This post has been weeks in the making. We’ll see if an 8 PM written rendition has the same punch as its 11 PM sleepy, disorganized counterpart always seems to have.
This blog has been sleeping for the past six months. No, we have not gone into hibernation or fallen off the edge of the earth or stopped creating. We’ve both been too busy living to post our creative endeavors. Actually, I’m not sure that I’m really busier as a teacher than I was as a student. I do, however, get my creative fix very differently now. Maybe its the change from receiving to giving. Instead of blowing people away with my creations (exaggerated for effect), I work to pull creativity out of my students. Much of it is unintentional. It comes out of who I am rather than out of a drive to force my unimaginative students (or so they think) to think outside of their logical little northern Indiana boxes.
But back to the soap box that I’ve been building when I can’t sleep… I’m not sure how much of this soap box is made up of conclusions leading to convictions that I’ve been forming and what is actually just a very wordy excuse for not posting for six months. As the lull on this blog grew longer, I frequently felt guilty twinges. And just as often I stomped those twinges out because I think guilt for not blogging is irrational. What is it about a blog that gives me the freedom or even compulsion to pour out my heart to whoever stumbles across this bit of a website? Why do I work so hard to take beautiful pictures of the flawless part of my kitchen when in reality the rest of it is mediocre and far from what I consider blog-worthy? Why do I strive for perfection in the part of my life that I pour out to others? Especially when I get frustrated at the fact that some people think that everything Keturah and I make is a gigantic success.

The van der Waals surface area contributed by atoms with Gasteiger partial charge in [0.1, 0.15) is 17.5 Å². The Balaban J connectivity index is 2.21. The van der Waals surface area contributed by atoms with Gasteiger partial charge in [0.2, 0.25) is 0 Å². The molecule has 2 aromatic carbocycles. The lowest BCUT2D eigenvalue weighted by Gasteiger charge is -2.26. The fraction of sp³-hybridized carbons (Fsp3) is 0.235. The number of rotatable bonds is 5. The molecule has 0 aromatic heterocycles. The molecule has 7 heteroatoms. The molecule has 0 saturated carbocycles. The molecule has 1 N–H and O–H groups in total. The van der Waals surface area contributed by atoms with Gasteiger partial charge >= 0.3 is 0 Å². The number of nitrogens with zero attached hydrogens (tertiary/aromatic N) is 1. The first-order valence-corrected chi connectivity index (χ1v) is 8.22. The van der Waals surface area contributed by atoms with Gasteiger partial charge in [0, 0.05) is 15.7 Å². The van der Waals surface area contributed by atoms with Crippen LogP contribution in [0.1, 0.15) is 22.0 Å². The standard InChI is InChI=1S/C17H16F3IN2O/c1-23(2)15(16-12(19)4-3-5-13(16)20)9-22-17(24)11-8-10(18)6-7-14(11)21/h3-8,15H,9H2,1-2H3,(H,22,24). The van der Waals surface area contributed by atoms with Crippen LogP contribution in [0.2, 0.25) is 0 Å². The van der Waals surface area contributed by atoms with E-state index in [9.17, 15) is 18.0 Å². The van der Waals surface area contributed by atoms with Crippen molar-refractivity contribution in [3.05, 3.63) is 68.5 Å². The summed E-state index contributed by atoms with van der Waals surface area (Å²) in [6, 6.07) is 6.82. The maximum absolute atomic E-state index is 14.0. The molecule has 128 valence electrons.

I don’t know if my students catch on to this, but they can really get me going whenever I can lead the discussion to living counter-culturally. That means living according to and out of my Anabaptist heritage. It means not living the American dream. It means thinking hard about how my actions line up to Christ’s teachings in the Bible. I fail miserably. As I write this, I feel like a fraud. Just like I can preach lovely sermonettes to my students about the importance of loving our very near neighbors, I can sound okay on cyberspace. Only a fraction of the blog’s followers really know me. Do the opinions I type for the world to see match up to my life? I really hope so.
Do I blog counter-culturally? Or is this one place where I give in to the need to look and sound perfect? Is this a place where I meticulously follow current trends? You know blog speak…it’s the proper number of ellipses…the right amount of pouring out heart…the way fragments and run-ons are allowed.
What if I blog because I like the affirmation? Affirmation from some stranger who probably tosses likes onto anything he or she reads. But, oh, it’s so nice to see someone liked what I did.
Maybe counter-cultural blogging is absurd. Maybe it’s just Hannah not wanting to be cliché. Maybe it’s that very popular thing in our culture to be different, to be myself.
I’d love to hear opinions from friends and strangers. I’ll give you the answer I think I’ve formulated so far. Don’t worry, I don’t plan to start posting ugly pictures. I believe God created beauty and I get a rush out of creating beauty and perfection when I can. I also hope to post again soon. With less ramble and more picture next time. 🙂